|The National Endowment for the Humanities
is an independent federal agency created by Congress in 1965 to promote knowledge of human history, thought and culture and enhance the role of humanities throughout the nation. The Endowment supports significant and innovative scholarship in all humanities disciplines, fosters effective teaching and lifelong learning in the humanities, encourages thoughtful public participation in and enjoyment of the humanities, and preserves cultural and intellectual resources essential to the people of the United States.
What Are the Humanities? The act that established the National Endowment for the Humanities says, "The term 'humanities' includes, but is not limited to, the study of the following: language, both modern and classical; linguistics; literature; history; jurisprudence; philosophy; archaeology; comparitive religion; ethics; the history, criticism and theory of the arts; those aspects of social sciences that have humanistic content and employ humanistic methods; and the study and application of the humanities to the human environment with particular attention to reflecting our diverse heritage, traditions and history and to the relevance of the humanities to the current conditions of national life."
The Endowment's Mission: Created by Congress under the National Foundation on the Arts and the Humanities Act of 1965, NEH provides grants to individuals and institutions for projects in the humanities. Grants support conservation of and access to the nation's cultural resources; research and educational opportunities for humanities professors, independent scholars, and elementary and secondary school teachers; the writing of scholarly texts; and museum exhibitions, television and radio programs, and other public programs that offer examination of ideas and themes in the humanities.
How NEH is Administered: The endowment is directed by a chairman, who is appointed by the President and confirmed by the U.S. Senate for a term of four years. Advising the chairman is a national Council of 26 distinguished private citizens, also presidentially appointed and confirmed by the U.S. Senate, who serve staggered six-year terms.
Competition and the Review Process: NEH grants are awarded on a competitive basis. In the most recently completed fiscal year, the Endowment funded less than one out of every six applications reviewed. Funding decisions are made on the basis of the application's merit and the significance of the project.
Each application is assessed by knowledgeable persons outside the Endowment who are asked for their judgments about the quality and significance of the proposed projects. In the fiscal year 1996, about 500 scholars, professionals in the humanities and other experts served on approximately 100 panels. Panelists represent a diversity of disciplinary, institutional, regional and cultural backgrounds. In some programs the judgment of panelists is supplemented by individual reviews from specialists who have extensive knowledge of the specific area or technical aspects of the application under review.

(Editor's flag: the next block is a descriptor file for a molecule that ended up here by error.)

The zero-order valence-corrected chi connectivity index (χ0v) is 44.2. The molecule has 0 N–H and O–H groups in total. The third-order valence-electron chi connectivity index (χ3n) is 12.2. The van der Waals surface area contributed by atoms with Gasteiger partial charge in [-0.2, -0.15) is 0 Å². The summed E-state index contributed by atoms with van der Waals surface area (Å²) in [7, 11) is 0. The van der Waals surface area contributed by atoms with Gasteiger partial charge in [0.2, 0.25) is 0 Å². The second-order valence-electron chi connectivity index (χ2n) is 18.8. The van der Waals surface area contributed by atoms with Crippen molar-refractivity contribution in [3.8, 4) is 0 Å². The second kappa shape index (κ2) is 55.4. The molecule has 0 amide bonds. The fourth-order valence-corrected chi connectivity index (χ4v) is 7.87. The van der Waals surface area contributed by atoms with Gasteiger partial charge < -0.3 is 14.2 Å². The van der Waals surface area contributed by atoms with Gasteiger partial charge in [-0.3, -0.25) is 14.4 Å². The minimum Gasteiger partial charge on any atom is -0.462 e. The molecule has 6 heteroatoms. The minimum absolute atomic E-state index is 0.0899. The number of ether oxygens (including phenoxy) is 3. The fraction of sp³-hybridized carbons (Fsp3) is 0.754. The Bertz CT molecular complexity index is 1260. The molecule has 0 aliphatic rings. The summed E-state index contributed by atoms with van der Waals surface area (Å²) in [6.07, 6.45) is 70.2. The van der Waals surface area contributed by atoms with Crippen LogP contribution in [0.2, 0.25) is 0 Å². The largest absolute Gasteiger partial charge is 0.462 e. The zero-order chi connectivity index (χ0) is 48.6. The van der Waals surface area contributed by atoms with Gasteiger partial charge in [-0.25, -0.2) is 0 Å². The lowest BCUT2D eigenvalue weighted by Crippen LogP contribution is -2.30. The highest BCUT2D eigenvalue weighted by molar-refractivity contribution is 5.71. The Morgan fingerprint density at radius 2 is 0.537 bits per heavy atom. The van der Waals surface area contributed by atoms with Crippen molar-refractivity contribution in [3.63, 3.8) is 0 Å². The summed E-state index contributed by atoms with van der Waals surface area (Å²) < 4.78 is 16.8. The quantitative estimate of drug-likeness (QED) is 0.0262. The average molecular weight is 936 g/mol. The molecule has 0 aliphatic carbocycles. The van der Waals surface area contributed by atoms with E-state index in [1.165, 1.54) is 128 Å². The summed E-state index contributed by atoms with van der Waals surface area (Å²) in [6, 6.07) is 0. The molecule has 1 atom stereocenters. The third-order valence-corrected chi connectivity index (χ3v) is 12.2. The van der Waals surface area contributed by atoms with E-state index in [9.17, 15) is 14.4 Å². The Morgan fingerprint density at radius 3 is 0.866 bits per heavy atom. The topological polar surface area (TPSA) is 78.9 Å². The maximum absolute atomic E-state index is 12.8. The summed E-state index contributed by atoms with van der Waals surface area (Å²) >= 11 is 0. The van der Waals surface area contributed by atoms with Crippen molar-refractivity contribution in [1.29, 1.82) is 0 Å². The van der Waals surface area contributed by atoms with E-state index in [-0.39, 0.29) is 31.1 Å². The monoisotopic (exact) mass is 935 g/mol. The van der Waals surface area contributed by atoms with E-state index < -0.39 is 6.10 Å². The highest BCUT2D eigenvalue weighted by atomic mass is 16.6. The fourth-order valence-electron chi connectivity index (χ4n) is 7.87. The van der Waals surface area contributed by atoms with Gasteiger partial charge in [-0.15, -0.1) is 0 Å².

The Endowment's Programs: NEH awards grants through the Federal-State Partnership, three divisions (Preservation and Access, Public Programs, and Research and Education) and the Office of Challenge grants.
From its creation in 1965 through the end of fiscal year 1996, the Endowment has awarded nearly $3 billion for more than 54,000 fellowships and grants. Some of these grants have required one-to-one matching funds from private-sector donors and have been matched by some $333 million nonfederal contributions. Grants made by the NEH Challenge grants program, requiring $3 or $4 in matching funds for each federal dollar, have generated more than $1.15 billion in nonfederal support for America's libraries, colleges, museums, and other eligible humanities institutions since the program began in 1977.
Jefferson Lecture and Charles Frankel Prize: In 1972, NEH established the Jefferson Lecture in the Humanities, the highest honor the federal government bestows for distinguished intellectual and public achievement in the humanities. The lecture is delivered annually in the Spring in Washington, D.C. Past Jefferson Lecturers include Toni Morrison, Vincent Scully, Gwendolyn Brooks, Walker Percy, Cleanth Brooks, Sydney Hook, Barbara Tuchman, Saul Bellow, John Hope Franklin, Robert Penn Warren, Erik Erikson, and Lionel Trilling.
In 1988, NEH established the Charles Frankel Prize to recognize persons for outstanding contributions to the public's understanding of the humanities. Recipients include Rita Dove, Bill Moyers, David McCullough, Charles Kuralt, Allan Bloom, Eudora Welty, Ken Burns, Karl Haas, Mortimer Adler, and Daniel Boorstin.